losophy, and not literature, but the simple Gospel of
our Lord Jesus Christ, and " the people heard him
gladly." He was a truly converted \VL2i.x\, and he spoke
" as the Holy Spirit gave him utterance." It is an
interesting fact in his history that his first religious
impressions were received from a slave in his father's
family. Religion is the same wonderful thing in the
hearts of all men, of whatever color, rank, or con-
dition. Mr. Northup received through and from a
poor black domestic that glorious spiritual energy
and life which transformed his entire nature, and
made him that great apostle of God he afterwards
After this wonderfully long and successful pastor-
ate, he was gathered to his fathers at the ripe old age
of seventy-nine, full of Christian graces, and full of
honors, and meet for the Heavenly Kingdom. He
commenced his ministry at twenty, and founded the
church above referred to only two years later.
We have made this somewhat detailed reference
to this celebrated man, for two or three special
reasons : first, because he was the ever revered and
enerated namesake of Mr. Sherman ; second, be-
cause he exerted ever a very decided influence over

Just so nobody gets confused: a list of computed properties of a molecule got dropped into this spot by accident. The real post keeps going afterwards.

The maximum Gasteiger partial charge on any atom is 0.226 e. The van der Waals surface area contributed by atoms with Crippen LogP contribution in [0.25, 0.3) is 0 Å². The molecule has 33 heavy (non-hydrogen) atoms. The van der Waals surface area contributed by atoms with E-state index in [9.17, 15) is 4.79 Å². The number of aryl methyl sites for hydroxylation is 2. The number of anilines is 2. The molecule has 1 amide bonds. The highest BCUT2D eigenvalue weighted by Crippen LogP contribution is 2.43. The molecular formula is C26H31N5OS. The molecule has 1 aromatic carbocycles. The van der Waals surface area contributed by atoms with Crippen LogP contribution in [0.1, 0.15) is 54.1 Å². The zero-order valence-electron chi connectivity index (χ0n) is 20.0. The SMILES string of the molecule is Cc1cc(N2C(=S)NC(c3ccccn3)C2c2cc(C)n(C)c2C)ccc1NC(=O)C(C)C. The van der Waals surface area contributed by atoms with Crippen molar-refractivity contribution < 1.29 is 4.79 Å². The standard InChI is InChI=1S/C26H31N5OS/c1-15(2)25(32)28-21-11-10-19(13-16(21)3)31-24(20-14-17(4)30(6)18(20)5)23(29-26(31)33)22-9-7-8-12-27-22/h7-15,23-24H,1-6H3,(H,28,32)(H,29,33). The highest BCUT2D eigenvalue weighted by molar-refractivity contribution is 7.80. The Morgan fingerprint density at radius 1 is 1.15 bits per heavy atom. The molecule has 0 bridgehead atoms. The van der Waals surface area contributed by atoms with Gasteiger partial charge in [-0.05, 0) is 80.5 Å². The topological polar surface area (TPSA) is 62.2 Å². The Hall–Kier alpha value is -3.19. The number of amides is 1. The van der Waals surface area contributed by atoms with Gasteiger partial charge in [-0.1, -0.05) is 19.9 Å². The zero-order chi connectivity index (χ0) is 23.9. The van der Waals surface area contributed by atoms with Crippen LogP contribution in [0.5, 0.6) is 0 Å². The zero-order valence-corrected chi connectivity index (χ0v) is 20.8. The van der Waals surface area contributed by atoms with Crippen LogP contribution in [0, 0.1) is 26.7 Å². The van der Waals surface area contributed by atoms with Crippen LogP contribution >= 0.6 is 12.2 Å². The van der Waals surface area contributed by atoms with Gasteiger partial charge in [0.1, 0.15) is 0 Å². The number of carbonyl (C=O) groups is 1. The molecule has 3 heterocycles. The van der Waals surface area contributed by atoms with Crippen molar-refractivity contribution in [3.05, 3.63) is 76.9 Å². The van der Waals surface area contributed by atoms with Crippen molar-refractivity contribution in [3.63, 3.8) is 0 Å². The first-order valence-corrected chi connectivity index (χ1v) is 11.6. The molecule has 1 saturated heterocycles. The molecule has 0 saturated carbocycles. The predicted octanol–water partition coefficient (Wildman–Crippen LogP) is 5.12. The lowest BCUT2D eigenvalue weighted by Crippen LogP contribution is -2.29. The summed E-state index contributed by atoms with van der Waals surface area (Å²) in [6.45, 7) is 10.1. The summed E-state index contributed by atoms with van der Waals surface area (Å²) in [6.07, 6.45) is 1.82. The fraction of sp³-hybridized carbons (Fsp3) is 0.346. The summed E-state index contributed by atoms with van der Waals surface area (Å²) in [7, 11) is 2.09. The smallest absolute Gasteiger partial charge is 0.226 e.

Mr. Sherman, not only during the boyhood and
youth of the latter, but, as the writer believes,
throughout his life ; and third, because of one or two
facts to be noted hereafter, which will be better
understood and appreciated by this reference.
It will be seen, then, that Mr. Sherman was
descended from an ancestry which represented some
of the best blood in New England.
Education. — Nathaniel Sherman, the father of
William N. Sherman, was a well-to-do New England
farmer. The country schools in his time — seventy
years ago — were not what they are now. Three
months in the winter, and that usually under an in-
different teacher, was all the "schooling" the best
privileged youth of those days ever received at
home. These limited educational privileges did not
satisfy the aspiring mind of young William. At an
early age, therefore, he was sent to the Kingston
Hill Academy, where the best of instruction was